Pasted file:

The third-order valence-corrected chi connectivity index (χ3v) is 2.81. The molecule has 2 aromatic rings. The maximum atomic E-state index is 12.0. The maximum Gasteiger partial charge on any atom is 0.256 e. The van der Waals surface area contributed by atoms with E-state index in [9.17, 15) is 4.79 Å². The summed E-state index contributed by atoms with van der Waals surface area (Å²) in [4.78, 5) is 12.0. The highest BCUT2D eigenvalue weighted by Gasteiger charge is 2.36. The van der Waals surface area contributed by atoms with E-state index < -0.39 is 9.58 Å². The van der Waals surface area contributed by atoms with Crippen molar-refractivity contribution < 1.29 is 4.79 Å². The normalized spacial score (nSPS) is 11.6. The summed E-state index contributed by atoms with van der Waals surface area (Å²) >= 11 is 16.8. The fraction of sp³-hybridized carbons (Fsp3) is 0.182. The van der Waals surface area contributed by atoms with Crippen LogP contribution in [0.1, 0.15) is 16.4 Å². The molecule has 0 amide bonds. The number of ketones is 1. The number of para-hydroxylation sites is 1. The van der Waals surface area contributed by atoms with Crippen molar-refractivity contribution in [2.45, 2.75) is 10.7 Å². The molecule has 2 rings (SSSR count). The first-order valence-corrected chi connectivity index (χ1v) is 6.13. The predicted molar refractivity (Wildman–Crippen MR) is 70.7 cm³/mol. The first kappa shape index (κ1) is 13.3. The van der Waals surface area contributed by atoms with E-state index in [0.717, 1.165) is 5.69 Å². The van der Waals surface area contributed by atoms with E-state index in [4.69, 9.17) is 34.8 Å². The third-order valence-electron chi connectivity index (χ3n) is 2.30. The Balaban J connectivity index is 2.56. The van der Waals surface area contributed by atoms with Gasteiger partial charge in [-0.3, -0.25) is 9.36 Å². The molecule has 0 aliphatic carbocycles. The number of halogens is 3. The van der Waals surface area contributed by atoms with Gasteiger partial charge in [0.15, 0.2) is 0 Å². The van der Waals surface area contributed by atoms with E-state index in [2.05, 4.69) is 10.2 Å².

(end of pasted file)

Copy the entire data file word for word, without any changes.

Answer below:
The third-order valence-corrected chi connectivity index (χ3v) is 2.81. The molecule has 2 aromatic rings. The maximum atomic E-state index is 12.0. The maximum Gasteiger partial charge on any atom is 0.256 e. The van der Waals surface area contributed by atoms with E-state index in [9.17, 15) is 4.79 Å². The summed E-state index contributed by atoms with van der Waals surface area (Å²) in [4.78, 5) is 12.0. The highest BCUT2D eigenvalue weighted by Gasteiger charge is 2.36. The van der Waals surface area contributed by atoms with E-state index < -0.39 is 9.58 Å². The van der Waals surface area contributed by atoms with Crippen molar-refractivity contribution < 1.29 is 4.79 Å². The normalized spacial score (nSPS) is 11.6. The summed E-state index contributed by atoms with van der Waals surface area (Å²) >= 11 is 16.8. The fraction of sp³-hybridized carbons (Fsp3) is 0.182. The van der Waals surface area contributed by atoms with Crippen LogP contribution in [0.1, 0.15) is 16.4 Å². The molecule has 0 amide bonds. The number of ketones is 1. The number of para-hydroxylation sites is 1. The van der Waals surface area contributed by atoms with Crippen molar-refractivity contribution in [2.45, 2.75) is 10.7 Å². The molecule has 2 rings (SSSR count). The first-order valence-corrected chi connectivity index (χ1v) is 6.13. The predicted molar refractivity (Wildman–Crippen MR) is 70.7 cm³/mol. The first kappa shape index (κ1) is 13.3. The van der Waals surface area contributed by atoms with E-state index in [0.717, 1.165) is 5.69 Å². The van der Waals surface area contributed by atoms with E-state index in [4.69, 9.17) is 34.8 Å². The third-order valence-electron chi connectivity index (χ3n) is 2.30. The Balaban J connectivity index is 2.56. The van der Waals surface area contributed by atoms with Gasteiger partial charge in [-0.3, -0.25) is 9.36 Å². The molecule has 0 aliphatic carbocycles. The number of halogens is 3. The van der Waals surface area contributed by atoms with Gasteiger partial charge in [0.15, 0.2) is 0 Å². The van der Waals surface area contributed by atoms with E-state index in [2.05, 4.69) is 10.2 Å².